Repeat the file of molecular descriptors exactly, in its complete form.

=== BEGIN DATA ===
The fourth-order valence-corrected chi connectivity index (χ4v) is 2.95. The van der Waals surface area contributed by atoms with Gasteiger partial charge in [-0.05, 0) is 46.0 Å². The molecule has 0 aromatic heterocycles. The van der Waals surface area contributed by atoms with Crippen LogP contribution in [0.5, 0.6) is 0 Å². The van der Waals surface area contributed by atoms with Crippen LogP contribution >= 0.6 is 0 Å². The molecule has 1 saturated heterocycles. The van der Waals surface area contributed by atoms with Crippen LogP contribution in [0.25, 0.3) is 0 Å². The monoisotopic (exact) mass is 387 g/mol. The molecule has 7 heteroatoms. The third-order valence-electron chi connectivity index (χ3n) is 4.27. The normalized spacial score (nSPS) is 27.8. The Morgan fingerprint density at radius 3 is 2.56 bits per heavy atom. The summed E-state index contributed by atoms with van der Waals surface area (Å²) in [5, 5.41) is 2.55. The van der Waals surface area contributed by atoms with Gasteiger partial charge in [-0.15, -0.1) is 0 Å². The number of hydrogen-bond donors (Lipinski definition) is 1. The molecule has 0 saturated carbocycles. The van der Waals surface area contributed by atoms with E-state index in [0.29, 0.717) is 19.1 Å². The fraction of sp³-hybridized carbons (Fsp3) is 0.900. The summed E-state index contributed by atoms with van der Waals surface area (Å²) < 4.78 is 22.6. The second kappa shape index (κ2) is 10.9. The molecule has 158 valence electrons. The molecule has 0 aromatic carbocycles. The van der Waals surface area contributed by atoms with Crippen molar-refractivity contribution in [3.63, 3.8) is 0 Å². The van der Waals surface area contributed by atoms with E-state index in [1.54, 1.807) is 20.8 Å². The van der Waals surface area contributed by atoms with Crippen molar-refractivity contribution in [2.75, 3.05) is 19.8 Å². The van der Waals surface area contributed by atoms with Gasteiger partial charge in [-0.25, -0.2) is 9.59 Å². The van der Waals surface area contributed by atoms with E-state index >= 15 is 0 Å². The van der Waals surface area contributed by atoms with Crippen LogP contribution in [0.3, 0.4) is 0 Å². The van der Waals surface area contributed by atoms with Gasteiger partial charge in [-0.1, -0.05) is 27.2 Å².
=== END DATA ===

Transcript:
The fourth-order valence-corrected chi connectivity index (χ4v) is 2.95. The van der Waals surface area contributed by atoms with Gasteiger partial charge in [-0.05, 0) is 46.0 Å². The molecule has 0 aromatic heterocycles. The van der Waals surface area contributed by atoms with Crippen LogP contribution in [0.5, 0.6) is 0 Å². The van der Waals surface area contributed by atoms with Crippen LogP contribution >= 0.6 is 0 Å². The molecule has 1 saturated heterocycles. The van der Waals surface area contributed by atoms with Crippen LogP contribution in [0.25, 0.3) is 0 Å². The monoisotopic (exact) mass is 387 g/mol. The molecule has 7 heteroatoms. The third-order valence-electron chi connectivity index (χ3n) is 4.27. The normalized spacial score (nSPS) is 27.8. The Morgan fingerprint density at radius 3 is 2.56 bits per heavy atom. The summed E-state index contributed by atoms with van der Waals surface area (Å²) in [5, 5.41) is 2.55. The van der Waals surface area contributed by atoms with Gasteiger partial charge in [-0.15, -0.1) is 0 Å². The number of hydrogen-bond donors (Lipinski definition) is 1. The molecule has 0 saturated carbocycles. The van der Waals surface area contributed by atoms with E-state index in [0.29, 0.717) is 19.1 Å². The fraction of sp³-hybridized carbons (Fsp3) is 0.900. The summed E-state index contributed by atoms with van der Waals surface area (Å²) < 4.78 is 22.6. The second kappa shape index (κ2) is 10.9. The molecule has 158 valence electrons. The molecule has 0 aromatic carbocycles. The van der Waals surface area contributed by atoms with Crippen molar-refractivity contribution in [3.63, 3.8) is 0 Å². The van der Waals surface area contributed by atoms with E-state index in [1.54, 1.807) is 20.8 Å². The van der Waals surface area contributed by atoms with Crippen molar-refractivity contribution in [2.75, 3.05) is 19.8 Å². The van der Waals surface area contributed by atoms with Gasteiger partial charge in [-0.25, -0.2) is 9.59 Å². The van der Waals surface area contributed by atoms with E-state index >= 15 is 0 Å². The van der Waals surface area contributed by atoms with Crippen LogP contribution in [0.3, 0.4) is 0 Å². The van der Waals surface area contributed by atoms with Gasteiger partial charge in [-0.1, -0.05) is 27.2 Å².